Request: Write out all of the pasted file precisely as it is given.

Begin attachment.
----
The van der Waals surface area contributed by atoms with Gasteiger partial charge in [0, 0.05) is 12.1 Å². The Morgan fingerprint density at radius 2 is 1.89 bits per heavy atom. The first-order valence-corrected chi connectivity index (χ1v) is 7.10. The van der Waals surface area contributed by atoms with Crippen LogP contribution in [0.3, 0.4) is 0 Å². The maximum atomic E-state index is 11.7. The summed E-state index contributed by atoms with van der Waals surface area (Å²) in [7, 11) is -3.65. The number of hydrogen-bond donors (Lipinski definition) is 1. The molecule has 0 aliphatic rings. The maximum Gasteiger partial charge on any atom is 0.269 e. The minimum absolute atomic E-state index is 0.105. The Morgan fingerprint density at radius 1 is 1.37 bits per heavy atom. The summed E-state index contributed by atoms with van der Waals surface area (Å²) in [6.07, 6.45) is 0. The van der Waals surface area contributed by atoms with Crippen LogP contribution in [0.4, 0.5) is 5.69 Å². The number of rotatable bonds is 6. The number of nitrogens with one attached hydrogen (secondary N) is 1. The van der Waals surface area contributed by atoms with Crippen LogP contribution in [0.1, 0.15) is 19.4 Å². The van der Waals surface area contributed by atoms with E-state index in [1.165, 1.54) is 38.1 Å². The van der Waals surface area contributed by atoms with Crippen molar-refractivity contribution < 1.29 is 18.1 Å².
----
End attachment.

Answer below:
The van der Waals surface area contributed by atoms with Gasteiger partial charge in [0, 0.05) is 12.1 Å². The Morgan fingerprint density at radius 2 is 1.89 bits per heavy atom. The first-order valence-corrected chi connectivity index (χ1v) is 7.10. The van der Waals surface area contributed by atoms with Crippen LogP contribution in [0.3, 0.4) is 0 Å². The maximum atomic E-state index is 11.7. The summed E-state index contributed by atoms with van der Waals surface area (Å²) in [7, 11) is -3.65. The number of hydrogen-bond donors (Lipinski definition) is 1. The molecule has 0 aliphatic rings. The maximum Gasteiger partial charge on any atom is 0.269 e. The minimum absolute atomic E-state index is 0.105. The Morgan fingerprint density at radius 1 is 1.37 bits per heavy atom. The summed E-state index contributed by atoms with van der Waals surface area (Å²) in [6.07, 6.45) is 0. The van der Waals surface area contributed by atoms with Crippen LogP contribution in [0.4, 0.5) is 5.69 Å². The number of rotatable bonds is 6. The number of nitrogens with one attached hydrogen (secondary N) is 1. The van der Waals surface area contributed by atoms with Crippen LogP contribution in [0.1, 0.15) is 19.4 Å². The van der Waals surface area contributed by atoms with E-state index in [1.165, 1.54) is 38.1 Å². The van der Waals surface area contributed by atoms with Crippen molar-refractivity contribution < 1.29 is 18.1 Å².